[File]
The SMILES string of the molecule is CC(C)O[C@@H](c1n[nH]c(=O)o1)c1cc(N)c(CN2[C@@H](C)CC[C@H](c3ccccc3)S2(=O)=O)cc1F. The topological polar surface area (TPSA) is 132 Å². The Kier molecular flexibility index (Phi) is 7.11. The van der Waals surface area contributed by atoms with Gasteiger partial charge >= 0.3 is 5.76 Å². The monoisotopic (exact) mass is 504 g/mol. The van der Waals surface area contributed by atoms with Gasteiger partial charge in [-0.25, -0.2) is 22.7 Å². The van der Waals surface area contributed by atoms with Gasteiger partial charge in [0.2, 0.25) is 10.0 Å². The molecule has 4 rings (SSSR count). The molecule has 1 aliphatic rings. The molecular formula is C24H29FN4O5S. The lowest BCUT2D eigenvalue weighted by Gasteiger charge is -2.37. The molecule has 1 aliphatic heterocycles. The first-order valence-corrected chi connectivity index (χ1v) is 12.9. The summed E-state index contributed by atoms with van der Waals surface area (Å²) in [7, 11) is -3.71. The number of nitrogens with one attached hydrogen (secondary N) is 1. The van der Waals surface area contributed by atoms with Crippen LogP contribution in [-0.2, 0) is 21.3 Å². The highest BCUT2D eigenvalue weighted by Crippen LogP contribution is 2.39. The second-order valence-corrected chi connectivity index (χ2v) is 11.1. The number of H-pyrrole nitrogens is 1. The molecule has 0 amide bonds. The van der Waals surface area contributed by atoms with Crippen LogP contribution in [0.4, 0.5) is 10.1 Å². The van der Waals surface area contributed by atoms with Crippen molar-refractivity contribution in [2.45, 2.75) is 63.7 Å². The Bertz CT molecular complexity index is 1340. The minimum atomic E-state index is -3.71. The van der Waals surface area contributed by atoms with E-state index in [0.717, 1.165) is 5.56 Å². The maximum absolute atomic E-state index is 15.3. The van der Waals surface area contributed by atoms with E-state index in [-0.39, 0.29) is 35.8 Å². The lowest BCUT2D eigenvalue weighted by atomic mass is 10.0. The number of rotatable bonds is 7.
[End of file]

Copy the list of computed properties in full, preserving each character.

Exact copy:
The SMILES string of the molecule is CC(C)O[C@@H](c1n[nH]c(=O)o1)c1cc(N)c(CN2[C@@H](C)CC[C@H](c3ccccc3)S2(=O)=O)cc1F. The topological polar surface area (TPSA) is 132 Å². The Kier molecular flexibility index (Phi) is 7.11. The van der Waals surface area contributed by atoms with Gasteiger partial charge >= 0.3 is 5.76 Å². The monoisotopic (exact) mass is 504 g/mol. The van der Waals surface area contributed by atoms with Gasteiger partial charge in [-0.25, -0.2) is 22.7 Å². The van der Waals surface area contributed by atoms with Gasteiger partial charge in [0.2, 0.25) is 10.0 Å². The molecule has 4 rings (SSSR count). The molecule has 1 aliphatic rings. The molecular formula is C24H29FN4O5S. The lowest BCUT2D eigenvalue weighted by Gasteiger charge is -2.37. The molecule has 1 aliphatic heterocycles. The first-order valence-corrected chi connectivity index (χ1v) is 12.9. The summed E-state index contributed by atoms with van der Waals surface area (Å²) in [7, 11) is -3.71. The number of nitrogens with one attached hydrogen (secondary N) is 1. The van der Waals surface area contributed by atoms with Crippen LogP contribution in [-0.2, 0) is 21.3 Å². The highest BCUT2D eigenvalue weighted by Crippen LogP contribution is 2.39. The second-order valence-corrected chi connectivity index (χ2v) is 11.1. The number of H-pyrrole nitrogens is 1. The molecule has 0 amide bonds. The van der Waals surface area contributed by atoms with Crippen LogP contribution in [0.4, 0.5) is 10.1 Å². The van der Waals surface area contributed by atoms with Crippen molar-refractivity contribution in [2.45, 2.75) is 63.7 Å². The Bertz CT molecular complexity index is 1340. The minimum atomic E-state index is -3.71. The van der Waals surface area contributed by atoms with E-state index in [0.717, 1.165) is 5.56 Å². The maximum absolute atomic E-state index is 15.3. The van der Waals surface area contributed by atoms with E-state index in [-0.39, 0.29) is 35.8 Å². The lowest BCUT2D eigenvalue weighted by atomic mass is 10.0. The number of rotatable bonds is 7.